In light of our response, we feel that it would be a useful exercise if Ms Rahman were to closely review the overall basis of her conclusions regarding the basketball tournament at Sunnydale in her future roles as a young reporter.

Our reply:
The report was written by Samama Rahman who is not a staff of Rising Stars. We decided to run the contribution (received by mail) as it was a current event. It contained certain observations that the writer did not verify from the tournament committee. We agree with Mr Islam that Ms Rahman should get the views of all parties involved in any future reports she intends to write. Reports are strictly not opinion pieces. We regret any inconvenience.

Did you know?

Until the mid 1750s, navigation at sea was an unsolved problem due to the difficulty in calculating longitudinal position. Navigators could determine their latitude by measuring the sun's angle at noon. However, to find their longitude, they needed a portable time standard that would work aboard a ship. The purpose of a chronometer is to keep the time of a known fixed location, which can then serve as a reference point for determining the ship's position. Conceptually, by comparing local high noon to the chronometer's time, a navigator could use the time difference to determine the ship's present longitude.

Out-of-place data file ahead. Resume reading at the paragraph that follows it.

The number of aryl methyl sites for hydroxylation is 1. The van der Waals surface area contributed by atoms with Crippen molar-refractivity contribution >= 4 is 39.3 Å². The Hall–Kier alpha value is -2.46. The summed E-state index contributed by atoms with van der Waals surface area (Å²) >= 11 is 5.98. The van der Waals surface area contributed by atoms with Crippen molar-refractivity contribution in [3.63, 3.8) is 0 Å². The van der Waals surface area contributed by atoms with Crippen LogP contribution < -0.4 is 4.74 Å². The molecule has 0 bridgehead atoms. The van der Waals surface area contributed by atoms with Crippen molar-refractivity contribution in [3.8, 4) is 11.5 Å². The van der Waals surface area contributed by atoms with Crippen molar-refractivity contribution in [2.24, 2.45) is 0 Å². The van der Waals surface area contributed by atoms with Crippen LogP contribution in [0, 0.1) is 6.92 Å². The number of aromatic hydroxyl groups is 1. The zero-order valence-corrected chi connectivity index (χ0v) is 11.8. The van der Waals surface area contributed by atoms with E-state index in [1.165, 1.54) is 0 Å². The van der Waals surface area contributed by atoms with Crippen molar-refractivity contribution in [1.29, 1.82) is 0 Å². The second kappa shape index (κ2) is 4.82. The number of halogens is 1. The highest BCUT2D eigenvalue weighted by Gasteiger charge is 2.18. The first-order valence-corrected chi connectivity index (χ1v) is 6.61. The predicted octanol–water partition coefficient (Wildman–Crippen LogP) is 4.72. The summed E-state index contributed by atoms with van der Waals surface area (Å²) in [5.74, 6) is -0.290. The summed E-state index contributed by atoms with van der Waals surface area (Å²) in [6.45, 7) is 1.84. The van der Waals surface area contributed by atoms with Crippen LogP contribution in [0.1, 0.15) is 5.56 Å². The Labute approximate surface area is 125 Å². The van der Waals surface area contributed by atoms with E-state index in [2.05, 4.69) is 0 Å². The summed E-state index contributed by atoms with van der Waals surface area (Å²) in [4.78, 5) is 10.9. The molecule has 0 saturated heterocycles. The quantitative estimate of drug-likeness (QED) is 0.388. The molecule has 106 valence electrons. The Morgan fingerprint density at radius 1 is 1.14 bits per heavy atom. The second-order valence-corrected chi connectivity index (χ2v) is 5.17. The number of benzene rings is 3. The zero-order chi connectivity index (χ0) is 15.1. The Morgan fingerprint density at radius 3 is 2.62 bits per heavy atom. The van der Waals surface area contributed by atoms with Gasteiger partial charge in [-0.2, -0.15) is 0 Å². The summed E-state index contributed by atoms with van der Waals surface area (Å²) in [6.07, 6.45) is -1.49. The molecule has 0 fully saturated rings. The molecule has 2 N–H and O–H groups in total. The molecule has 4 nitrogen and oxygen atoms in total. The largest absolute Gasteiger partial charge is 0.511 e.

The problem of creating a seaworthy timepiece was difficult. Until the 20th century, the best timekeepers were pendulum clocks, and the rolling of a ship at sea rendered the ordinary, gravity-based pendulum useless. John Harrison, a Yorkshire carpenter, invented a clock design using a fast-beating balance controlled by a temperature- compensated spiral spring whose motion was not influenced by gravity or the motion of a ship.

This general layout remained in use until microchips reduced the cost of a quartz clock to the point that electronic chronometers became commonplace.